Childhood fractures do not predict future fractures: results from the European Prospective Osteoporosis Study.
Pye SR., Tobias J., Silman AJ., Reeve J., O'Neill TW.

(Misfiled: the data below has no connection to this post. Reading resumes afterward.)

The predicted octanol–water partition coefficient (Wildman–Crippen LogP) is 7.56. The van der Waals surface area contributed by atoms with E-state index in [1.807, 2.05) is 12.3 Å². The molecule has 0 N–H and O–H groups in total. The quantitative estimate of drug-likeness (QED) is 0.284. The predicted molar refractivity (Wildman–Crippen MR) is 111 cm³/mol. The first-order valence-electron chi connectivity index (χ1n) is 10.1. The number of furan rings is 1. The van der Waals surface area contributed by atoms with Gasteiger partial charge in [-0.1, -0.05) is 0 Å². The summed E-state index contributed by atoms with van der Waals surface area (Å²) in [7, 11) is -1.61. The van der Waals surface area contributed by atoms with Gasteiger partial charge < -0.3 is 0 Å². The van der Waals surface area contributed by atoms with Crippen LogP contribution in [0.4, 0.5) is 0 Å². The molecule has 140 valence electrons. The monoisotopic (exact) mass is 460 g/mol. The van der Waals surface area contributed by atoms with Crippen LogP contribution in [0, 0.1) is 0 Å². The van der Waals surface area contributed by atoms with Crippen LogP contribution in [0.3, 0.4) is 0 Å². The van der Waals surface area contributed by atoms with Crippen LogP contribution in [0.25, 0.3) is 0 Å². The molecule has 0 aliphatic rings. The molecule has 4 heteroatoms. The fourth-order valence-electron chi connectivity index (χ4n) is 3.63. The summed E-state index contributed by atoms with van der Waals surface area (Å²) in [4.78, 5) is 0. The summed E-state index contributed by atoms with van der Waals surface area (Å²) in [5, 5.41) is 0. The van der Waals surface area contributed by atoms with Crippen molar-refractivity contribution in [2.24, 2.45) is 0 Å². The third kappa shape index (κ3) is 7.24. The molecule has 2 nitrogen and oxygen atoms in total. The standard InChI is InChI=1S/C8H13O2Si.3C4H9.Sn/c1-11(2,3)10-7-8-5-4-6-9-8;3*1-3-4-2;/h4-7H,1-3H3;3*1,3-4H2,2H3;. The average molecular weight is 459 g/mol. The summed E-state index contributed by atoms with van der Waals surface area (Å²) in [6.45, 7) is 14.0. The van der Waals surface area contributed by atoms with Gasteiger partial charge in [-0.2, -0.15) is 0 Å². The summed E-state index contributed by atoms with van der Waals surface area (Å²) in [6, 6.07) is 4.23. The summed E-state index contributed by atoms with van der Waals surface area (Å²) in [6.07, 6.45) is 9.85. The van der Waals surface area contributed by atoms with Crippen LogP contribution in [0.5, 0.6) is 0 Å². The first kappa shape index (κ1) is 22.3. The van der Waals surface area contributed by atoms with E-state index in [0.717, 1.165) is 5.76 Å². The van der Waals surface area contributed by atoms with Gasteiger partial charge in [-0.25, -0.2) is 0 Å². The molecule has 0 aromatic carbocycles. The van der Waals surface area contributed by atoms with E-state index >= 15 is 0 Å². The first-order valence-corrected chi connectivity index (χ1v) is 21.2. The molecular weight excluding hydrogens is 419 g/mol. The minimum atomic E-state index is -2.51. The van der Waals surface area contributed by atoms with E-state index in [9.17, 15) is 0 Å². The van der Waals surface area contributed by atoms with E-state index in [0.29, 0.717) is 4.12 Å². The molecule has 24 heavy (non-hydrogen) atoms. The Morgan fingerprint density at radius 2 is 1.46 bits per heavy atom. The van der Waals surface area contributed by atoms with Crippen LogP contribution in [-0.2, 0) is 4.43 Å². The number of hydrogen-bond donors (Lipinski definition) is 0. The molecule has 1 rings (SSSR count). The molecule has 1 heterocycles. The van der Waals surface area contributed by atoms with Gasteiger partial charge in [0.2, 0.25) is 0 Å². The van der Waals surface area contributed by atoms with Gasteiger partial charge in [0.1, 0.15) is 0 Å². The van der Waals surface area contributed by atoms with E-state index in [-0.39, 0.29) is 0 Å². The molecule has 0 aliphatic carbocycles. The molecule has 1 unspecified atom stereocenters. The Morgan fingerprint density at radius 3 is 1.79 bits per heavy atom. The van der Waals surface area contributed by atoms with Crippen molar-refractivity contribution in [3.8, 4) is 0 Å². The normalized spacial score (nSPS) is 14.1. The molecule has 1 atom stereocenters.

Childhood fractures are common. Their clinical relevance to osteoporosis and fractures in later life is unclear. The aim of this study was to determine the predictive risk of childhood fracture on the risk of fracture in later life. Men and women >or=50 yr of age were recruited from population registers for participation in the European Prospective Osteoporosis Study (EPOS). Subjects completed an interviewer administered questionnaire that included questions about previous fractures and the age at which the first of these fractures occurred. Lateral spine radiographs were performed to ascertain prevalent vertebral deformities. Subjects were followed prospectively by postal questionnaire to determine the occurrence of clinical fractures. A subsample of subjects had BMD measurements performed. Cox proportional hazards model was used to determine the predictive risk of childhood fracture between the ages of 8 and 18 yr on the risk of future limb fracture and logistic regression was used to determine the association between reported childhood fractures and prevalent vertebral deformity. A total of 6451 men (mean age, 63.8 yr) and 6936 women (mean age, 63.1 yr) were included in the analysis. Mean follow-up time was 3 yr. Of these, 574 (8.9%) men and 313 (4.5%) women reported a first fracture (any site) between the ages of 8 and 18 yr. A recalled history of any childhood fracture or forearm fracture was not associated with an increased risk of future limb fracture or prevalent vertebral deformity in either men or women. Among the 4807 subjects who had DXA measurements, there was no difference in bone mass among those subjects who had reported a childhood fracture and those who did not. Our data suggest that self-reported previous childhood fracture is not associated with an increased risk of future fracture in men or women.